Danger is often found in the extremes. Whenever we veer to far one way or the other we usually find ourselves in error.
James tells us in James 2:17 that “faith by itself, if it does not have works, is dead.”
Faith and works are a delicate balance in the Christian walk. If the emphasis is placed on works then it could possibly lead us to legalism. If the focus is on faith alone then it can lead us to complacency. Helping our students learn how to balance faith and works in their walk is crucial to growth and maturity in Christ. We need to show our students how faith and works go hand in hand.
Here are are some ways teaching our students about faith and works helps them in their personal walk.
It teaches them how to read and study scripture.
One time, I had a student ask me why Paul disagreed with James. I was confused at first what he was asking, but as he unpacked his question I realized what he was referencing. Paul said in Ephesians 2:8-9
“For by grace you have been saved through faith. And this is not your own doing; it is the gift of God, not a result of works, so that no one may boast.”
He was referencing this passage and holding it up to James as maybe a point of contention or disagreement between James and Paul.
What a great opportunity to teach our students about the process of studying scripture in its context. These two passages can help our students understand the process of studying scripture, and also lay the groundwork for understanding justification and sanctification. Paul is talking about the moment we are justified before God, and accepted into his family as his children. James is pointing us to the result of that moment Paul is talking about and the effect it should have on our life.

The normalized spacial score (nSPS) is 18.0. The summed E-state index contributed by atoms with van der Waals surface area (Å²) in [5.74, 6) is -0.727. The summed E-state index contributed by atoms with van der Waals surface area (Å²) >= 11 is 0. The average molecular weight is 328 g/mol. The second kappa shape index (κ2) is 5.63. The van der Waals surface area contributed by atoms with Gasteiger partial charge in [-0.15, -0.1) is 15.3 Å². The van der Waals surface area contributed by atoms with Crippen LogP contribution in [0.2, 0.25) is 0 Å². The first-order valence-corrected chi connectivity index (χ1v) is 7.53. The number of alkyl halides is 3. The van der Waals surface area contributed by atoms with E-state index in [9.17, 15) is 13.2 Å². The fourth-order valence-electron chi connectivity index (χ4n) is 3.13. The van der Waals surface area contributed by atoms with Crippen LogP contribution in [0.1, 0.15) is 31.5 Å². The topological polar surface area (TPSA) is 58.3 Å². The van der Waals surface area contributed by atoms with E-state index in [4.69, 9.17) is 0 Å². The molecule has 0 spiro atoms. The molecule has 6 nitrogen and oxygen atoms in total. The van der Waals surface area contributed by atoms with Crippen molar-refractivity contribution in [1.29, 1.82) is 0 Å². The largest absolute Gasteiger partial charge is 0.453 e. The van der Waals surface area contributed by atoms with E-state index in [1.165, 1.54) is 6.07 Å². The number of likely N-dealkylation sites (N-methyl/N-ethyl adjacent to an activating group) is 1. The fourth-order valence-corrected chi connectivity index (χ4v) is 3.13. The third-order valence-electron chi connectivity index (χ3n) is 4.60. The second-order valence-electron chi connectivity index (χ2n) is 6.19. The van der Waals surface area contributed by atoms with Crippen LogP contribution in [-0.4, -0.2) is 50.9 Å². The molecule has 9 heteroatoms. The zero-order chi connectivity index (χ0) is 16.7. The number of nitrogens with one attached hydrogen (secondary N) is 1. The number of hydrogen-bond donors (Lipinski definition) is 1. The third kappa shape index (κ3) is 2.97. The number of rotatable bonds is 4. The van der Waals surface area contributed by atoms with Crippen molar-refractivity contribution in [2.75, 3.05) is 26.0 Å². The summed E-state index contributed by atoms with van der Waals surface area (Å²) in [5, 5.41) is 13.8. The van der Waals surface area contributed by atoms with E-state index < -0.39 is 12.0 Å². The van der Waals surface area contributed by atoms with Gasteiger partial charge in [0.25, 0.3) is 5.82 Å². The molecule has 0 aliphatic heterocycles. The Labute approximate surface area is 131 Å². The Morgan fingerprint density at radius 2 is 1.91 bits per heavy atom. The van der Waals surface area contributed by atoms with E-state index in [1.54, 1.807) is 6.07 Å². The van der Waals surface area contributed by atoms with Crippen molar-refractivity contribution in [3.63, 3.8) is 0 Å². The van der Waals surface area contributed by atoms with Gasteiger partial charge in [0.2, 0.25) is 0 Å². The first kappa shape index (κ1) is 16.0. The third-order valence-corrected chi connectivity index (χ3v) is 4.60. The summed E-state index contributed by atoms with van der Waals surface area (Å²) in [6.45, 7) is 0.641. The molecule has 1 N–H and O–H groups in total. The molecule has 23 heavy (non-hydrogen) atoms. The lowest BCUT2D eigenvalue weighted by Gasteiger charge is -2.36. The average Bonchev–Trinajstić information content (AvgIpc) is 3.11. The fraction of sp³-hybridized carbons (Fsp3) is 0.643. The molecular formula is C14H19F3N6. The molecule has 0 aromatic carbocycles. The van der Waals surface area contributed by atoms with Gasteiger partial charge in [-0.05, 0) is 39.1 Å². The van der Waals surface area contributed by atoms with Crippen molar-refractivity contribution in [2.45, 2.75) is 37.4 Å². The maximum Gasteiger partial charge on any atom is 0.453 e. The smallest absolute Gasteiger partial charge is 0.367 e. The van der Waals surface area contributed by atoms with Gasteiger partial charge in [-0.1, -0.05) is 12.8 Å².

It helps them to understand worship.
Worship is a response. It is our response to God’s goodness, grace, love and mercy in our lives. 2 Corinthians 5:14 tell us that Christ’s love compels us. Worship is more than just singing songs before the speaker comes up to talk. It is a response to what God is doing in our lives.
It helps them to understand grace.
Grace is vital in student ministry. Teenagers need grace. Teenagers will mess up and they need to know that’s OK. God still loves them because his love and salvation are not based on any work (good or bad) that they do, but because of his mercy and love. We don't work to earn (or keep) our salvation, but we do good works because of the love and mercy God has shown us.
It changes obligation to invitation.
James’ thought was faith without works could not be a faith that was alive because an alive faith would produce works. Students have to grow in their love for Christ and allow works to flow from that. James’ point was that a faith that is growing and alive will produce works. When a passion and love for Christ grows in the life of a believer it then comes alive and it produces works.
Faith and works go hand and hand. You can’t have one with out the other. We need to challenge our students to be growing in their faith in Christ and being active in their works.
About The Author: Steve Hall
Steve has spent the last 10 years in student ministry and currently serves at First Baptist Piedmont. He is married to his best friend, Kristin. His passion is to see students take ownership of their faith and live a life that leaves an impact for the kingdom. In his spare time he enjoys friends, coffee, movies, and spends an exuberant amount of energy talking about the OKC Thunder and Star Wars.